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Mesopotamia has its name from an accidental circumstance. We have said that it is situated between the Euphrates and the Tigris, that the Tigris washes its eastern side only, and the Euphrates its western and southern sides. To the north is the Taurus, which separates Armenia from Mesopotamia. The greatest distance by which they are separated from each other is that towards the mountains. This distance may be the same which Eratosthenes mentions, and is reckoned from Thapsacus,1 where there was the (Zeugma) old bridge of the Euphrates, to the (Zeugma) passage over the Tigris, where Alexander crossed it, a distance, that is, of 2400 stadia. The least distance between them is somewhere about Seleuceia and Babylon, and is a little more than 200 stadia.

The Tigris flows through the middle of the lake called Thopitis2 in the direction of its breadth, and after traversing it to the opposite bank, sinks under ground with a loud noise and rushing of air. Its course is for a long space invisible, but it rises again to the surface not far from Gordyæa. According to Eratosthenes, it traverses the lake with such rapidity, that although the lake is saline and without fish,3 yet in this part it is fresh, has a current, and abounds with fish.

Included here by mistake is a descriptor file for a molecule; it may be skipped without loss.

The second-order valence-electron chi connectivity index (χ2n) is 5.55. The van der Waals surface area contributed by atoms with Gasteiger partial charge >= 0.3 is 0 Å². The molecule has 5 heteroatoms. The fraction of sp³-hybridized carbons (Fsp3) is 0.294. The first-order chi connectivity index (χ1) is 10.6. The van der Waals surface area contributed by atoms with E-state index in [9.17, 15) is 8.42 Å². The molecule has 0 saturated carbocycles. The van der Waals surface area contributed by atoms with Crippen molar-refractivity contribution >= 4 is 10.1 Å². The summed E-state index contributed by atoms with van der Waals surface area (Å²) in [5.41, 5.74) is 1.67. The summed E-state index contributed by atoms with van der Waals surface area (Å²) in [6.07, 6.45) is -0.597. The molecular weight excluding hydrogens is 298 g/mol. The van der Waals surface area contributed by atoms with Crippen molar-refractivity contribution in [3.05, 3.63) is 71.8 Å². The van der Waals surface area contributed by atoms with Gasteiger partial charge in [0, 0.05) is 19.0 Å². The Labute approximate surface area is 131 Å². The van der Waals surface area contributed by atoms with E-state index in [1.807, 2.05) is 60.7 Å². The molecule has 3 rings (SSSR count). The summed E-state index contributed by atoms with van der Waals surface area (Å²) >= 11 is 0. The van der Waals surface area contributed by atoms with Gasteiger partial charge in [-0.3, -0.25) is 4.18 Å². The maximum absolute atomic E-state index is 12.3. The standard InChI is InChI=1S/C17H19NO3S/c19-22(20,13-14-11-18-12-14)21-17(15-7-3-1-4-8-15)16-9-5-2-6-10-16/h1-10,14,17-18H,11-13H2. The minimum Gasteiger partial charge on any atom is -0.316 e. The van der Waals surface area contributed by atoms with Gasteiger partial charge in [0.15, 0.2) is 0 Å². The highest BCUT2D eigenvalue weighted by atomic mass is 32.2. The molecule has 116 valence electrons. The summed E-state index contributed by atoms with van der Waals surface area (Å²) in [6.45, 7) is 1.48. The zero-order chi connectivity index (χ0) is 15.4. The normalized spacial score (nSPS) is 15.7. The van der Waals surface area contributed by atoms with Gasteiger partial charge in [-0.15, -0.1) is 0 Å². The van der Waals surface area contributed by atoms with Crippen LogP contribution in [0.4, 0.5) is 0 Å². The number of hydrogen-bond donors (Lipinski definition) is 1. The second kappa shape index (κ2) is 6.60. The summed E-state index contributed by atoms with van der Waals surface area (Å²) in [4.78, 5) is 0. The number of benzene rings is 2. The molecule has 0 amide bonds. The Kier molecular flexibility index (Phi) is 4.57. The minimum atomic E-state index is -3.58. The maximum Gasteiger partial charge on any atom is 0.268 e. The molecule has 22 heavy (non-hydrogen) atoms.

1 El-der.

2 The Van. B. xi. c. xiv. § 8.

3 In b. xi. c. xiv. § 8, Strabo says that this lake contains one kind of fish only.

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